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Henrico-based travel insurer fields thousands of claims related to Harvey and Irma

Henrico-based travel insurer fields thousands of claims related to Harvey and Irma

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Days before the Richmond area felt any direct effects from Hurricane Harvey or incoming rainfall from Hurricane Irma, a Henrico County-based company was fielding calls from thousands of U.S. travelers stranded in hard-hit cities or seeking to cancel trips to Texas and Florida.

As of Monday morning, travel insurer Allianz Worldwide Partners had received more than 2,400 U.S. claims related to Hurricane Harvey and more than 3,200 U.S. claims for Hurricane Irma, said Daniel Durazo, director of communications for Allianz.

These travel insurance claims are for trips that were canceled, interrupted or delayed by the natural disasters.

In addition to claims, the customer service center had received more than 250 calls related to Harvey, more than 1,200 calls to Irma and fewer than 20 related to Hurricane Jose.

“Our customer service associates are answering questions about travel insurance coverage and helping our customers file claims,” Durazo said. “Our travel assistance department is helping our customers find new flights, accommodations and helping to solve other travel-related problems.”

The company employs about 700 people at the headquarters for the Americas region, which includes the United States, Canada, Mexico and Brazil. The offices are off Mayland Drive in western Henrico.

The company adjusts resources to handle major travel disruptions, including by authorizing overtime and shifting employees from other operations to front-line customer service teams, Durazo said.

He declined to say how much the hurricanes would cost the company in insurance claims. “That’s not the type of information we would typically provide. We are one of the largest financial services company in the world with billions of dollars available to pay insurance claims.”

Trips can be canceled in the case of a hurricane if travel suppliers such as airlines or cruise ships stop their operations or service to destinations, or hotels or other accommodations become uninhabitable.

Canceled flights always are a moving target, Durazo said, noting that Miami International Airport and Fort Lauderdale-Hollywood International Airport both closed this past weekend and plan to stay shuttered at least through Monday. “Atlanta, the world’s busiest airport, will be impacted next,” he said, referring to Hartsfield–Jackson Atlanta International Airport.

Big airports in Florida remained closed Monday, and flight cancellations were spreading north along the track of Irma — which is now a tropical storm.

American Airlines said it won’t resume flights in Miami until at least Tuesday, revising its initial plans to restart late Monday. Terminal buildings at the Miami airport suffered significant damage, and ceiling tiles at gate areas fell down throughout the airport.

At nearby Fort Lauderdale-Hollywood International Airport, there were some leaks in terminal roofs and trees were downed in the employee parking lot, but overall damage was minimal.

Nearly 700 flights were canceled Monday in Miami and Fort Lauderdale.

In Central Florida, no passenger flights were planned at Orlando International Airport, with more than 300 flights canceled Monday. Along Florida’s Gulf Coast, neither Tampa International Airport nor Southwest Florida International Airport were expected to resume service.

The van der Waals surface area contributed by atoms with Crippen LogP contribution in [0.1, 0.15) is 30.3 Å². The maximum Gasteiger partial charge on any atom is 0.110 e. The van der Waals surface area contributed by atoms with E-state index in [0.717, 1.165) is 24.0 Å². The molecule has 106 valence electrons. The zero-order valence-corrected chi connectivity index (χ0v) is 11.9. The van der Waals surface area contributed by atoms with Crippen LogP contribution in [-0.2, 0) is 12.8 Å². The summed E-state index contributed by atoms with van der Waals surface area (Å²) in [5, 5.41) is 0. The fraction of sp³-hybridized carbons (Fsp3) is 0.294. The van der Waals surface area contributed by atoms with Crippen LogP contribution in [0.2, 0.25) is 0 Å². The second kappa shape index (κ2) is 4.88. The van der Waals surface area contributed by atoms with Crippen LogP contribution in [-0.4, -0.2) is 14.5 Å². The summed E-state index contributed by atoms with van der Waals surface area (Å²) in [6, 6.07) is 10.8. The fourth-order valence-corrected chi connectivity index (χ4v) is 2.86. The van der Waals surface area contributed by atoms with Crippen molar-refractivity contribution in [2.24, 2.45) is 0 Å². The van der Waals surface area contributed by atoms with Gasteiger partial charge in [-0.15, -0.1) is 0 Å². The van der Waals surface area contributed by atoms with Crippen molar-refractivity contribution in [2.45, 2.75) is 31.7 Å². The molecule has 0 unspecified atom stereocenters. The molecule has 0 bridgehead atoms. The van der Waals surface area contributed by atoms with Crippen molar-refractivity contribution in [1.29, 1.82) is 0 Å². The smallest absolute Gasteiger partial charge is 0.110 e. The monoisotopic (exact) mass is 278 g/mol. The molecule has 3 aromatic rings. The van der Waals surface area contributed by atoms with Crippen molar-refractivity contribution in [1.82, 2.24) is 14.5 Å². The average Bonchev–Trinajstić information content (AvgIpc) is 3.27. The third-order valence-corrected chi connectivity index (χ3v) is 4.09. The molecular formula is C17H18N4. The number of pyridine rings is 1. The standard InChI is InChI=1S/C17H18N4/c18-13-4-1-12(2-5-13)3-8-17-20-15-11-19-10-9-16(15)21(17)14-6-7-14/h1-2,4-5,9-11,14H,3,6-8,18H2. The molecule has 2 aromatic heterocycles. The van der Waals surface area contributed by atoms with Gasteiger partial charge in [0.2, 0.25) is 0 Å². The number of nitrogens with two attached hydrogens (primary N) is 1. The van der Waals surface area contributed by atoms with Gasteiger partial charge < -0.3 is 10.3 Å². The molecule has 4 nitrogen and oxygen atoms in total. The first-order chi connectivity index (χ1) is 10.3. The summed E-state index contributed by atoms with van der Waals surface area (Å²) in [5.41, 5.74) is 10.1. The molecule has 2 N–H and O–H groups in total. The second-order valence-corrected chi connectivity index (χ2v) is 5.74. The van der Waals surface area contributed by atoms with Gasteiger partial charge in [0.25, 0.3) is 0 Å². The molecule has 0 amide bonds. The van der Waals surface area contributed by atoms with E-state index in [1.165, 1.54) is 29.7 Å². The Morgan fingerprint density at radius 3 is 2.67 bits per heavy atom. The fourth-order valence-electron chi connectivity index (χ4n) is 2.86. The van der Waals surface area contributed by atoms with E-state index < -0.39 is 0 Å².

More than 3,900 U.S. flights scheduled for Monday were canceled by late morning — and more than 9,000 since Saturday — according to tracking service FlightAware.

Disruptions have spread beyond Florida. Delta Air Lines canceled 900 flights Monday, including more than a third at its Atlanta Hartsfield-Jackson hub due to high winds. American, also citing high winds, canceled 300 flights in Charlotte, N.C..

Irma’s impact in Atlanta could disrupt the travel of thousands who pass through Hartsfield-Jackson. The airport has as many as 2,800 daily departures, and roughly 275,000 passengers each day. The airport also is a major transfer point for travel throughout the southeastern region of the United States, an area already reeling from the impact of travel disrupted by Irma’s impact.

The cost for travel insurance is between 5 percent and 10 percent of non-refundable trip costs, which typically includes flights and other pre-paid expenses, such as hotel stays, rental cars or tours.

Travel insurance provides coverage for trip cancellations and interruptions, travel delays and lost/stolen/delayed baggage as well as medical and dental emergencies that come up while traveling and emergency medical transportation and evacuations.

Customers who don’t need assistance can file travel insurance claims online through the company’s website, which can be accessed from any computing device, including smartphones.

“Most claims are finalized and paid within seven to 10 days of our receipt of all documentation,” Durazo said.

Travelers affected by Irma might want to contact their airlines and hotels before canceling their trips, he said. “Many travel suppliers are waiving change fees to allow rescheduling without penalty.” Customers who change trip dates should alert the company through its website so travel insurances policies correspond accordingly.

The company has set up a hurricane alert page on its website at to provide customers with information about their travel insurance coverage, instructions on how to file a claim, information about emergency travel assistance and access to its TravelSmart mobile app.

(804) 775-8023

The Washington Post and The Associated Press contributed to this article.


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